Lenovo’s computing energy-efficient effort!
Companies are trying hard to make the server environment more competitive by introducing energy-efficient computing systems. The latest in line is the Chinese hardware giant, Lenovo and it is testing the use of ARM-powered servers as an alternative to systems working on Intel processors, according to a news on pcworld. As per the news, the tech giant is all set to test it with a prototype ARM server.
Lenovo will be using 64-bit ARM processors in a NextScale system, which was originally developed by IBM. The hyperscale system was developed with an idea to provide more flexibility and scalability and at the same time lower operating costs for data-intensive workloads. As mentioned on their website, NextScale delivers the agility, density and scale for today’s most demanding workloads.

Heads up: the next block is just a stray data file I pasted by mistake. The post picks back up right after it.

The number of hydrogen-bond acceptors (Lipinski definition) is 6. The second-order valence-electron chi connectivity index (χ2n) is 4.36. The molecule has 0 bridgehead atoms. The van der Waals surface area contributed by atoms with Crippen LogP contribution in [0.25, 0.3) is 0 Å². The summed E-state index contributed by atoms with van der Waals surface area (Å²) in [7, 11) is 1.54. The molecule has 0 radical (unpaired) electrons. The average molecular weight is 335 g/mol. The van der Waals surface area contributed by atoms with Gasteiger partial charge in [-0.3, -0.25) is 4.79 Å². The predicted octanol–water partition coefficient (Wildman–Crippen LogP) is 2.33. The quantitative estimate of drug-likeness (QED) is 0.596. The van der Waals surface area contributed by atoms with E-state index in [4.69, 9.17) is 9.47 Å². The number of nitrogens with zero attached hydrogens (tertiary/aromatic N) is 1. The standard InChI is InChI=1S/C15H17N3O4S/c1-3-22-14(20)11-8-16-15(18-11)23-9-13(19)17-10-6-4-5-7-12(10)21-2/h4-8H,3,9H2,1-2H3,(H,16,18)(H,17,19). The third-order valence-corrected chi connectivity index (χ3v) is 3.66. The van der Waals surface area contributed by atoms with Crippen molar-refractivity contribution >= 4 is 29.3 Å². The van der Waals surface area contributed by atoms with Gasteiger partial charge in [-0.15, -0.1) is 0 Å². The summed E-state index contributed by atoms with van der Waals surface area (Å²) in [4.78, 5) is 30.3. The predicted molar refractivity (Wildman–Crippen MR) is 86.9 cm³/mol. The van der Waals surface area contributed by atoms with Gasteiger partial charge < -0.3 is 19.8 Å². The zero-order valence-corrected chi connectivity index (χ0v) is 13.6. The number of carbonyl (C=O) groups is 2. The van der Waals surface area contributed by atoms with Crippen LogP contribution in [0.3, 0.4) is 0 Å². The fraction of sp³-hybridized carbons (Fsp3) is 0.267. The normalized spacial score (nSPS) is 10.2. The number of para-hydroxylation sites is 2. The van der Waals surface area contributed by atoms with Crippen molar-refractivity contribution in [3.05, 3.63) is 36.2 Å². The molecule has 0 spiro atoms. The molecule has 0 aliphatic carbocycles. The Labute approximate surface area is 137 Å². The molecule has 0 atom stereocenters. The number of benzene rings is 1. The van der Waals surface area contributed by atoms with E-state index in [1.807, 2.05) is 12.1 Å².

NextScale system was designed to compete with HP’s Moonshot and later transferred to Lenovo. Now, the hardware giant is building the server together with the U.K.-based Science and Technology Facilities Council. The aim looks to boost up system performance and making it as power-efficient as possible.
Use of ARM Technology
ARM technology is used to develop more power-efficient, connected electronics and the approach requires significantly less transistors than other processors. Low-power ARM chips are used in devices like smartphones and tablets and mainly used to bring energy-efficiency. Today, data center servers are undergoing heavy processing burdens due to the increasing cloud services and applications.
Lenovo is not the only one to offer ARM technology, HP already offers ARM processors, while Dell is working on the similar architecture. The technology is optimized for specific uses such as caching and cloud and web search.
As discussed on various news sites, the NextScale hold up to 12 ARM-based server boards and that’s why the company is experimenting on the system. The Cavium ARM microprocessors used by the hardware giant has up to 48 cores, and can work at a frequency of up to 2.5GHz.
The development seems to be a positive effort and looks like the tech giant wants to make the ARM server environment more competitive. There’s a lot to done yet and the scope seems to be just indefinite.